When to use a CD for backup

Our regular listeners hear us talk about this subject often, but it bears repeating as much as we can talk about it for your data's safety and your sanity. Backing up to CD's is a multi-step process and all the steps need to be followed for it to go right.

CD's work great for archiving data that won't change. This includes pictures, music, your finished novel, etc. CD's should only be burned ONE time. CD-R's have the capability of being written to many times, but this also increases the likelihood of problems with the CD. Burn them once and store them in a safe place.

CDRW's should NEVER be used for any purpose.

The reason we don't like to use CD's for reusable backup is a technical one. When we burn CD's, the CD burning software has to burn extra files to the CD called a Table of Contents (TOC). These files act as the disk's librarian. When inserted into a CD drive, the drive looks first for the TOC so it knows how to read the disk and recall the data. When repeatedly burning the disk, the software has to find and read the old TOC, create a new TOC (that ignores the original) and burn it to the CD. Too many chances for error can occur in this process. We know that many people have had no problems burning CD's and CDRW's multiple times, we just want it to be known why the disk fails using the process.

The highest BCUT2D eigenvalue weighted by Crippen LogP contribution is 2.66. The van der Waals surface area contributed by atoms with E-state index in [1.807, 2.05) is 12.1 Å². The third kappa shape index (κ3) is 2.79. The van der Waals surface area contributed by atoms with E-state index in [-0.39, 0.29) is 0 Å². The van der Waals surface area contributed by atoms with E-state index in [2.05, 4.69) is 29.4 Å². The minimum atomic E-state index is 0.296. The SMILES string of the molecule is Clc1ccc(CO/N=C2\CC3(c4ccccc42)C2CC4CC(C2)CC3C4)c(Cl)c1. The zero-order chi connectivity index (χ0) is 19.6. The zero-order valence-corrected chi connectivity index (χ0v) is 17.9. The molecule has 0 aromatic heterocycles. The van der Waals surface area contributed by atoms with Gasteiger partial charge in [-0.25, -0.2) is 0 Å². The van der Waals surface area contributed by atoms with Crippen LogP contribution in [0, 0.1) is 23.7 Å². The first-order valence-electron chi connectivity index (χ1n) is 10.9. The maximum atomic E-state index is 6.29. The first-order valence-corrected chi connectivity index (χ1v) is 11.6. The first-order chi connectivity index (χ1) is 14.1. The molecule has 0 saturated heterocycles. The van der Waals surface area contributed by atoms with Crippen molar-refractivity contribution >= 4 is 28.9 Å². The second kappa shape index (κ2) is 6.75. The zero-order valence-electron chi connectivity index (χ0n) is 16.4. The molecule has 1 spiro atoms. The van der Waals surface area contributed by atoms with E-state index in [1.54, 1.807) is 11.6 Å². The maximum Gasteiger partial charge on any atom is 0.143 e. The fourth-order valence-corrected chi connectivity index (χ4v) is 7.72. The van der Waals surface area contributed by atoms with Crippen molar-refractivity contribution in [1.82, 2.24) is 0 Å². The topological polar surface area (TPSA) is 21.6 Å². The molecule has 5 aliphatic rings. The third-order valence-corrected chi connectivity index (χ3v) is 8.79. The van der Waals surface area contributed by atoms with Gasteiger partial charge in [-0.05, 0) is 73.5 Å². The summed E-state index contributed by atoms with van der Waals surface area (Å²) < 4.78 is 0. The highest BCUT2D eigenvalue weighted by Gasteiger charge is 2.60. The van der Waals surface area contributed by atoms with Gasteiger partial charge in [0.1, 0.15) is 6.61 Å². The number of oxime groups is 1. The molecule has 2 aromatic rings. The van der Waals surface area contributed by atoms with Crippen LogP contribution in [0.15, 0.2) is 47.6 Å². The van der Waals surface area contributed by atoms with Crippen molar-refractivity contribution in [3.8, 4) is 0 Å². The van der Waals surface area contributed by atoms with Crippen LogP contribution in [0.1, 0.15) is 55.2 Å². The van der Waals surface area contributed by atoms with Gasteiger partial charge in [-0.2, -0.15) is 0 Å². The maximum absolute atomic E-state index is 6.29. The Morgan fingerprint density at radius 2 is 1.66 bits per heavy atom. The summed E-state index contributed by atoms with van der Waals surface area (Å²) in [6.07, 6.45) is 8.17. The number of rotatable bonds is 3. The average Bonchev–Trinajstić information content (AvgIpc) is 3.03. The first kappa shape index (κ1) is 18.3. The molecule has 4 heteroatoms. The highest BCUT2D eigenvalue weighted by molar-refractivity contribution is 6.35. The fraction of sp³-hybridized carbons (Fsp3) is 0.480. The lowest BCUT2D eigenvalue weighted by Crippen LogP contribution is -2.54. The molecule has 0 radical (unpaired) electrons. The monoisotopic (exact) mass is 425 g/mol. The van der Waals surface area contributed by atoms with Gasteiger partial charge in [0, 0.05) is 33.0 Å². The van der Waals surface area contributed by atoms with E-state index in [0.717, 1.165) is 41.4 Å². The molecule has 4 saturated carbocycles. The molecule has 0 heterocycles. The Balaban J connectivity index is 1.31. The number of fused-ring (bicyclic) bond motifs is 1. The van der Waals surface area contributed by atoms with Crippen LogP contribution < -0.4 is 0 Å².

For data that changes often like word processing documents, financial program backups, genealogy backups, address books, and other similar files, we recommend using USB flash drives. They are fast, spacious, and durable. Copying information to a Flash drive is a one step process versus the multi-step process required by CD burning.

As always, if you have extremely important information that you really don't want to lose, make multiple copies of your backups.